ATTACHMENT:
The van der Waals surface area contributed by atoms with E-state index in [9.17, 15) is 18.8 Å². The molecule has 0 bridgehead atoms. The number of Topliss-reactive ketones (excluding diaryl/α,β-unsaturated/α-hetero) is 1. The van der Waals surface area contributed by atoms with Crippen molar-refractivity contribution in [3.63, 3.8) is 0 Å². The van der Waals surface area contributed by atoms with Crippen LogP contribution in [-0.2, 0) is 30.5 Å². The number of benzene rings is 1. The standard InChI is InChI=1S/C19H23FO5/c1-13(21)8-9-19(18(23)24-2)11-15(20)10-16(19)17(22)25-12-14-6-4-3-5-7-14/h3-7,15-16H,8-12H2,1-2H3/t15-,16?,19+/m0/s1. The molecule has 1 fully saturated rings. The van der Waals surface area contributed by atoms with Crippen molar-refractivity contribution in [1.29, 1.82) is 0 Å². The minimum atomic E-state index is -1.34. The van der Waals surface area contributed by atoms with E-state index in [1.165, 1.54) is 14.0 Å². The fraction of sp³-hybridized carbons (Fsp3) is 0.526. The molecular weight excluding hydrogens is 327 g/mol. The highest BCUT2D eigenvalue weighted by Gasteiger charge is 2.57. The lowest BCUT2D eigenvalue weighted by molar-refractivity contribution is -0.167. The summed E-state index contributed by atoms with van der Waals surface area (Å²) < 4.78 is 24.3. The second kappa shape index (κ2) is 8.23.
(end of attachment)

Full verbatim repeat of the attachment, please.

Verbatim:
The van der Waals surface area contributed by atoms with E-state index in [9.17, 15) is 18.8 Å². The molecule has 0 bridgehead atoms. The number of Topliss-reactive ketones (excluding diaryl/α,β-unsaturated/α-hetero) is 1. The van der Waals surface area contributed by atoms with Crippen molar-refractivity contribution in [3.63, 3.8) is 0 Å². The van der Waals surface area contributed by atoms with Crippen LogP contribution in [-0.2, 0) is 30.5 Å². The number of benzene rings is 1. The standard InChI is InChI=1S/C19H23FO5/c1-13(21)8-9-19(18(23)24-2)11-15(20)10-16(19)17(22)25-12-14-6-4-3-5-7-14/h3-7,15-16H,8-12H2,1-2H3/t15-,16?,19+/m0/s1. The molecule has 1 fully saturated rings. The van der Waals surface area contributed by atoms with Crippen molar-refractivity contribution in [1.29, 1.82) is 0 Å². The minimum atomic E-state index is -1.34. The van der Waals surface area contributed by atoms with E-state index in [1.165, 1.54) is 14.0 Å². The fraction of sp³-hybridized carbons (Fsp3) is 0.526. The molecular weight excluding hydrogens is 327 g/mol. The highest BCUT2D eigenvalue weighted by Gasteiger charge is 2.57. The lowest BCUT2D eigenvalue weighted by molar-refractivity contribution is -0.167. The summed E-state index contributed by atoms with van der Waals surface area (Å²) < 4.78 is 24.3. The second kappa shape index (κ2) is 8.23.